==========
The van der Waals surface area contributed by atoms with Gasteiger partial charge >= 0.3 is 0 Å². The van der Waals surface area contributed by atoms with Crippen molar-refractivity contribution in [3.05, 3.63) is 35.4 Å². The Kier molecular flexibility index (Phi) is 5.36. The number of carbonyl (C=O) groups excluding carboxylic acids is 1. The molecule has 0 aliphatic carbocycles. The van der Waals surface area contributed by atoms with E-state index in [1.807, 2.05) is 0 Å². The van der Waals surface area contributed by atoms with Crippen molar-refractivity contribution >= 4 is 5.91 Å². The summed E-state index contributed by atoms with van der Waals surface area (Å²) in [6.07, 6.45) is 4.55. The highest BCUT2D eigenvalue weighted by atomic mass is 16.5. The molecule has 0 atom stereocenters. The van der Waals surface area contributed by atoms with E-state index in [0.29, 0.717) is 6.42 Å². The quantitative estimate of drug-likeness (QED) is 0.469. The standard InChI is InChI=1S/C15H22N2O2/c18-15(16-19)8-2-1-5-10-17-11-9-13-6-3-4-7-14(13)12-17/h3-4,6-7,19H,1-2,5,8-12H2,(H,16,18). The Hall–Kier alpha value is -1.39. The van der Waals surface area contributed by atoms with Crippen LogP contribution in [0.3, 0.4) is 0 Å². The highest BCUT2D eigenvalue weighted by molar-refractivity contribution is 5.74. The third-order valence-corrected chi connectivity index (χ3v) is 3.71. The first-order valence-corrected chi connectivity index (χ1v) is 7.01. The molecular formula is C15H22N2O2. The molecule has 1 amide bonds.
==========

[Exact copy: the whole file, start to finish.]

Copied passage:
The van der Waals surface area contributed by atoms with Gasteiger partial charge >= 0.3 is 0 Å². The van der Waals surface area contributed by atoms with Crippen molar-refractivity contribution in [3.05, 3.63) is 35.4 Å². The Kier molecular flexibility index (Phi) is 5.36. The number of carbonyl (C=O) groups excluding carboxylic acids is 1. The molecule has 0 aliphatic carbocycles. The van der Waals surface area contributed by atoms with E-state index in [1.807, 2.05) is 0 Å². The van der Waals surface area contributed by atoms with Crippen molar-refractivity contribution >= 4 is 5.91 Å². The summed E-state index contributed by atoms with van der Waals surface area (Å²) in [6.07, 6.45) is 4.55. The highest BCUT2D eigenvalue weighted by atomic mass is 16.5. The molecule has 0 atom stereocenters. The van der Waals surface area contributed by atoms with E-state index in [0.29, 0.717) is 6.42 Å². The quantitative estimate of drug-likeness (QED) is 0.469. The standard InChI is InChI=1S/C15H22N2O2/c18-15(16-19)8-2-1-5-10-17-11-9-13-6-3-4-7-14(13)12-17/h3-4,6-7,19H,1-2,5,8-12H2,(H,16,18). The Hall–Kier alpha value is -1.39. The van der Waals surface area contributed by atoms with Crippen LogP contribution in [0.3, 0.4) is 0 Å². The highest BCUT2D eigenvalue weighted by molar-refractivity contribution is 5.74. The third-order valence-corrected chi connectivity index (χ3v) is 3.71. The first-order valence-corrected chi connectivity index (χ1v) is 7.01. The molecular formula is C15H22N2O2. The molecule has 1 amide bonds.